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How Knowing the Difference Between Stroke and Migraine Could Save a Life

September 08, 2022

The pain of each can be blinding and debilitating, so how do you know if the ache in your skull is a migraine or a more sinister stroke? “First, if you think there is even a small chance that you’re having a stroke, call 911 for emergency help. As we say, time is brain!” said Karan Tarasaria, MD, a vascular neurologist with the Hartford HealthCare Ayer Neuroscience Institute. > Connect with the Hartford HealthCare Headache Center

Shared symptoms

There are definite similarities between severe migraine and stroke, he explained. Migraine is a condition that causes recurrent attacks of head pain and symptoms such as nausea, vomiting, and sensitivity to light, sound, smell or touch. It can also cause an aura, which is when distinguishing it from stroke can get challenging. Aura embodies symptoms that precede the migraine, such as:
  • Visual disturbances like flashes of light or colors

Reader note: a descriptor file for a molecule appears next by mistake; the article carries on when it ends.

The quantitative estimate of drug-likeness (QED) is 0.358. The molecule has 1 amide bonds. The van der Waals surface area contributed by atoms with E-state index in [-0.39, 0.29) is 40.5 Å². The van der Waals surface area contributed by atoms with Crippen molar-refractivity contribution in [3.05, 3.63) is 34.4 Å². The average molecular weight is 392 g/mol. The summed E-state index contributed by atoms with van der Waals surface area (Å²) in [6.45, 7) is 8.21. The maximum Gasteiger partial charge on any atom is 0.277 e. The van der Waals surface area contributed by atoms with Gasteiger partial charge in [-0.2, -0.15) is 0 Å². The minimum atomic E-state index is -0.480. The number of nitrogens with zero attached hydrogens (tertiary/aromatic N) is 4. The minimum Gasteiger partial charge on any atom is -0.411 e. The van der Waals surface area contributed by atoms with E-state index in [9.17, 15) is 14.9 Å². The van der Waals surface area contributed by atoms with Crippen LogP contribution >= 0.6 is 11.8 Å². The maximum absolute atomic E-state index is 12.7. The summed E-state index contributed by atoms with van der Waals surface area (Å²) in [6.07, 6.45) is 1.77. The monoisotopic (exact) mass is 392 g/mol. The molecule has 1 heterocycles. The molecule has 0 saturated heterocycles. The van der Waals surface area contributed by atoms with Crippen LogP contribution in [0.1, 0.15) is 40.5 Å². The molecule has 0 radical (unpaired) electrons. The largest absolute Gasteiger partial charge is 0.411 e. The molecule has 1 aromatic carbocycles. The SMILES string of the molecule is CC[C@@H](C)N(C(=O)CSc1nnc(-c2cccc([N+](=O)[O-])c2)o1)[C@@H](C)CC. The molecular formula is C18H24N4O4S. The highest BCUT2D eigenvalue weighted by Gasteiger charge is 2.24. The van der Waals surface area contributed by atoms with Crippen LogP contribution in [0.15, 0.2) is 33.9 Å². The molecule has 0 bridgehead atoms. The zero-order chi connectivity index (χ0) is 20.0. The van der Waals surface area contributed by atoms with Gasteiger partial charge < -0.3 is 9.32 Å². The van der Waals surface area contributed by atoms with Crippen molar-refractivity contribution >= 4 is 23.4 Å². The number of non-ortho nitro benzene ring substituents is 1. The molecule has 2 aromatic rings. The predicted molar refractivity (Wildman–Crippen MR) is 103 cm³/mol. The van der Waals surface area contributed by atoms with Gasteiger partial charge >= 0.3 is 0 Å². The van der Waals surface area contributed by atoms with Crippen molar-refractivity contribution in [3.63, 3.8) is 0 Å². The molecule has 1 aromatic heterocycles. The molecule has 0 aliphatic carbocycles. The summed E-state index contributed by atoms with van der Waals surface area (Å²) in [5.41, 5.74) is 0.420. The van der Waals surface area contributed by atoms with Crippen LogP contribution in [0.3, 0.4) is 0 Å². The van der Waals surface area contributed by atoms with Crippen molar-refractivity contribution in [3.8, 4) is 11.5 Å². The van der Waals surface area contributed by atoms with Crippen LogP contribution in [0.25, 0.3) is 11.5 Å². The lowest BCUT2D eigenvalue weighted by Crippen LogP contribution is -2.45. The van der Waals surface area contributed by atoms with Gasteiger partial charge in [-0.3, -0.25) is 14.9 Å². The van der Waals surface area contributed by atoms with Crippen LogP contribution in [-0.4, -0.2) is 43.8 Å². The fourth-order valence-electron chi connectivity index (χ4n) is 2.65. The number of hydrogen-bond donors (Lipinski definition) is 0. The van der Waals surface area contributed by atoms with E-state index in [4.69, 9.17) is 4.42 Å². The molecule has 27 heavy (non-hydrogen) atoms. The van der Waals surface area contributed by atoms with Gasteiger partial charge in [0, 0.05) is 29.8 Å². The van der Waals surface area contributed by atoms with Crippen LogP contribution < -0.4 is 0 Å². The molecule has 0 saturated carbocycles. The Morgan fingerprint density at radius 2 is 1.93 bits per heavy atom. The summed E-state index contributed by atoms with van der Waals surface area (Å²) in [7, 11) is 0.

• Numbness in the face, arms or legs
“These can often be confused with a stroke. Sometimes, patients can have the migraine aura without head pain, which is similar to the symptoms of a stroke or TIA,” Dr. Tarasaria explained, referring to a transient ischemic attack. > Want more health news? Text MoreLife to 31996 to sign up for text alerts

Positive and negative

One way to tell the difference between migraine and stroke is how symptoms present. “Stroke and TIA typically present with what we call ‘negative’ symptoms, as the patient loses functions like vision, strength or sensation in the face, arms and legs,” Dr. Tarasaria said. “Migraine has ‘positive’ symptoms, adding flashes in vision and tingling sensations in the skin.” In addition, with stroke, symptoms come on suddenly, whereas migraine evolves more gradually.

Seek immediate help

Because most people with migraines tend to experience similar symptoms each time, if something seems different, it could be a sign of something worse, he said. At that point, further evaluation is needed, he added. In general, he said, anyone over 50 who has never had a migraine should be evaluated if they have:
  • New, severe headache
  • Trouble with vision, speech, sensation, strength or balance

Increased susceptibility

Unfortunately, people who have migraines, especially those with aura, are more susceptible to stroke, Dr. Tarasaria said. The risk is higher in women who use birth control pills or smoke. “Migraine without aura doesn’t seem to affect the risk of stroke, but may increase the risk of other cardiovascular conditions such as heart attack,” he said.

Ayer Neuroscience Institute